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A Guide to Fine Dining in Iceland

16.08.2018

Reykjavik Square with Restaurants and Bars

Known for the wide variety of seafood on offer, Icelandic food has to be tasted to be believed. Whilst Iceland boasts many restaurants across the country offering its national dishes, there is something special about enjoying it in a fine dining setting. If you are overwhelmed by the sheer number of dishes you want to try, or are unsure about what the local delicacies are, we at Iceland Car Rental are here to give you the low down on some of the country’s local dishes and offer some recommendations for the best restaurants Iceland has to offer.

 

Local Delicacies

Being an island, is it any surprise that the Icelandic diet is primarily made up of fish? These two dishes are must tries when you visit:

  • Stockfish – A form of dried fish, used as the Icelandic alternative to bread due to issues growing grain in the country.
  • Plokkfiskur – A fish stew containing white fish, onions and potatoes.

Despite struggling to grow grain in the country, Iceland has also developed a range of bread and pastries that you should definitely look out for on menus:

  • Flatkaka – A type of flatbread.
  • Rúgbrauð – Icelandic rye bread.
  • Snúður - A cinnamon filled bread in a spiral shape, covered in a chocolate, caramel or sugar glaze.
  • Pönnukökur – Crepe-style pancakes, usually served rolled up with sugar or jam and whipped cream.

Lamb is also a staple of the Icelandic diet. Found in many dishes, these are just a few of our favourites:

  • Hangikjöt Sandwiches – Thinly sliced lamb is a popular sandwich filler.
  • Kjötsúpa – A soup made of the tougher cuts of lamb, vegetables and Icelandic herbs.
  • Pylsa - Many have named this the must-try food of Iceland! A hotdog formed of lamb, beef and pork, ask for ‘the works’ to enjoy this with onions, mustard, ketchup and remoulade sauce. The most famous stand to grab one from is Bæjarins Beztu Pylsur in Reykjavik, which has reportedly been visited by many famous faces in its 80+ year history.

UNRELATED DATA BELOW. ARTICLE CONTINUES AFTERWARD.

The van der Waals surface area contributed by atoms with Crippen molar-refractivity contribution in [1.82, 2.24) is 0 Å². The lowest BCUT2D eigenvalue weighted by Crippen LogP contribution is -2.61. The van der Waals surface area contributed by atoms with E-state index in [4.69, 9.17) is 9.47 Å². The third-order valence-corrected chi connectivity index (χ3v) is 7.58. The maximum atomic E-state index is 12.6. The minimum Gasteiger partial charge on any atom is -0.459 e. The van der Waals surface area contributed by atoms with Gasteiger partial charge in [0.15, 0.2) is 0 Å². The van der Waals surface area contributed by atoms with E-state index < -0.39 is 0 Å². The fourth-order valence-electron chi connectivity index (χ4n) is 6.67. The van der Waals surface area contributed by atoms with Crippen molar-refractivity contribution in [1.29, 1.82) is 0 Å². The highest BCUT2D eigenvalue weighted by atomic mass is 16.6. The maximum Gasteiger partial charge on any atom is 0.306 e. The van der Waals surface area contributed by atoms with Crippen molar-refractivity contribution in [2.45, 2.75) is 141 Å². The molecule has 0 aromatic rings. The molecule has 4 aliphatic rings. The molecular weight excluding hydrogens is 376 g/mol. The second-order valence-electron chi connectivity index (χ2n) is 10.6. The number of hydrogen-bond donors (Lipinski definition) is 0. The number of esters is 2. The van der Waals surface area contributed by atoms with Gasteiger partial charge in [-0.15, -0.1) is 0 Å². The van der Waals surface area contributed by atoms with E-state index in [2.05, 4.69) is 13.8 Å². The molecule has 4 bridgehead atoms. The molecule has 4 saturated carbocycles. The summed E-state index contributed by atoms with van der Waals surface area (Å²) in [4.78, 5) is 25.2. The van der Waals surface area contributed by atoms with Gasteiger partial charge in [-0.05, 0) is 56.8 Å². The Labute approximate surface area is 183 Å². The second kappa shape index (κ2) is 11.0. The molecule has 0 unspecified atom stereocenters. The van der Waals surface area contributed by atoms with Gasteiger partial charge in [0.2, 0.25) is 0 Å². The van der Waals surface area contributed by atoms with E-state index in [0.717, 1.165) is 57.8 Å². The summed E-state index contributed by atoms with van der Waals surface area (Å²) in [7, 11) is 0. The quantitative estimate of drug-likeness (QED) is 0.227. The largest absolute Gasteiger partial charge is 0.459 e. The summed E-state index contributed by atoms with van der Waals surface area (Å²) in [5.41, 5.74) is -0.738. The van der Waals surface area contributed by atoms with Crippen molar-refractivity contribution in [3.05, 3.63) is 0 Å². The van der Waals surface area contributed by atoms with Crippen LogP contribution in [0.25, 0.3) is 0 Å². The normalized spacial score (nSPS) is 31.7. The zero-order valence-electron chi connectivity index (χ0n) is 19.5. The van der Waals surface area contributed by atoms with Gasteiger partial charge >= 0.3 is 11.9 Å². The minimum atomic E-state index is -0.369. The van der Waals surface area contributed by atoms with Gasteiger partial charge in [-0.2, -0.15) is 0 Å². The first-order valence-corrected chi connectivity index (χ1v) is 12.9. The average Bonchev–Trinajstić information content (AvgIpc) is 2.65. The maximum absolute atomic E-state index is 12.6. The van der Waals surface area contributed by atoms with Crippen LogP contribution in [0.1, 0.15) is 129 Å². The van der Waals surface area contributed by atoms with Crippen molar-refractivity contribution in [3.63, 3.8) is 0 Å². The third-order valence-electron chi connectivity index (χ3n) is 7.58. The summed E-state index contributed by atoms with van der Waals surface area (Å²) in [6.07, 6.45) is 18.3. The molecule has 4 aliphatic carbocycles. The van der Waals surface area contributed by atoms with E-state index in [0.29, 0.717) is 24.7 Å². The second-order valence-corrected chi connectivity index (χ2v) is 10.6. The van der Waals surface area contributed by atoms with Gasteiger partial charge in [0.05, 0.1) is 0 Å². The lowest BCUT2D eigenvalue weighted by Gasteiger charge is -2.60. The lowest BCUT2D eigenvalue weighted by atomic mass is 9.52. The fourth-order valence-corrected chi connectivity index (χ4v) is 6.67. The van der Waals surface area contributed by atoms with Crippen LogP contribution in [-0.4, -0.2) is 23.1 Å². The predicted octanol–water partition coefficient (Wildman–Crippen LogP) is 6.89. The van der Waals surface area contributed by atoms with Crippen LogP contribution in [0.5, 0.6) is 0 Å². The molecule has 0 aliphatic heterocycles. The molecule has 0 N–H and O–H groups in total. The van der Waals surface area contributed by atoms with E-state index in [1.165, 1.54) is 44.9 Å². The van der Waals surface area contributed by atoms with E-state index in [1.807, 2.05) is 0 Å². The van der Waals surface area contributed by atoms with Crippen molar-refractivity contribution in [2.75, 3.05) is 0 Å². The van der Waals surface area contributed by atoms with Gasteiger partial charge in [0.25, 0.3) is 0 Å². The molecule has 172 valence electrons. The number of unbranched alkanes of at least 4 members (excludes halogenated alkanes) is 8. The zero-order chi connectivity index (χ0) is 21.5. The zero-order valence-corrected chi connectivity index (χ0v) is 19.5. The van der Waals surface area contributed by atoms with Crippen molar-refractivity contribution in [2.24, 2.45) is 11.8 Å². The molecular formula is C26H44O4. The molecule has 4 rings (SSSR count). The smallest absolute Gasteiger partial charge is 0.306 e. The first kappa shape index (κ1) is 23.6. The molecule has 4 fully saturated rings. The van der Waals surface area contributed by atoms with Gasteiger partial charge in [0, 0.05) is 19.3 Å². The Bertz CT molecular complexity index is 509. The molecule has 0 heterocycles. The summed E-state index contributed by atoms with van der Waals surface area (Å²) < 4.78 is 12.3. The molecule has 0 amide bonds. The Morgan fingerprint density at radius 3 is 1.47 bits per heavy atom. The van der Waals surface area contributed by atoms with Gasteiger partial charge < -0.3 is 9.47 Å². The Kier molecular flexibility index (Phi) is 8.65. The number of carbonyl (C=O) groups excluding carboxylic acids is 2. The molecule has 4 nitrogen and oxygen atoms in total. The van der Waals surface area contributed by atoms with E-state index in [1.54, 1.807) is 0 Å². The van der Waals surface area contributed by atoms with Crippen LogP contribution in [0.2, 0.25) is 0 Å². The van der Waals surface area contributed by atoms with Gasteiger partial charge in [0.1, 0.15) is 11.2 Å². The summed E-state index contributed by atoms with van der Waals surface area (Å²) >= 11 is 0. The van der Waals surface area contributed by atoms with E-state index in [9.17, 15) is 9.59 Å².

It wouldn’t be a list of iconic Icelandic foods without mentioning this icon:

  • Skyr – This dairy product is commonly mistaken for yoghurt, but is in fact classed as a cheese, and has been consumed since the Viking period.

So where are the best places to taste the finest food Iceland has to offer?

The best places to eat are in Reykjavik. You can’t go amiss if you travel to the downtown area, where there is a high concentration of restaurants. Here are our recommendations to save you having to rifle through the many eateries on offer, including some that are out of town for when you head outside of the capitol for more adventures.  

Nostra Restaurant

Reykjavik | 8.900 – 26.800 ISK

Rated as number 1 for fine dining in Reykjavik on Trip Advisor, this restaurant is not one to miss. Offering seasonal, beautifully presented taster menus for all dietary requirements, this is a great way to taste a wide range of Icelandic dishes. They are open from 5:30 until 10pm, making them the perfect destination for when you get back after a long day of exploring. The fact that they are a relatively new restaurant (winning the best newcomer restaurant award for 2018) and already making such a big impression on the Icelandic eatery scene is enough to make anyone book a reservation ASAP!

 

Grillid

Reykjavik | 12.900 - 15.900ISK

This is a restaurant that has a lot more years to its name that Nostra. Grillid has been serving the capital since 1962. Offering a selection of seafood and meat dishes (think glazed beef ribs and scallops) they have both a shorter and longer menu to order from as well as the option for wine pairing. With panoramic views to make you never want to leave, this is not a dining experience to be missed.

 

Noa Seafood Restaurant

Akureyri | Mains: 3.900 - 7.700 ISK

A slightly cheaper option, being based 15 minutes out of town, this restaurant offers one of the best fish menus in the north of the island. With rave reviews across the internet, there are meat options for those who aren’t big fans of fish. Located where the main 20th-century harbour stood, you can roam the north coast in the knowledge that at the end of a long day of adventure you have a delicious meal to look forward to.

We hope you now have a better understanding of Icelandic cuisine and some of the best places to experience it on the island. Want to travel to your reservation in style? Be sure to rent one of our cars to make your journey as luxurious as your meal.

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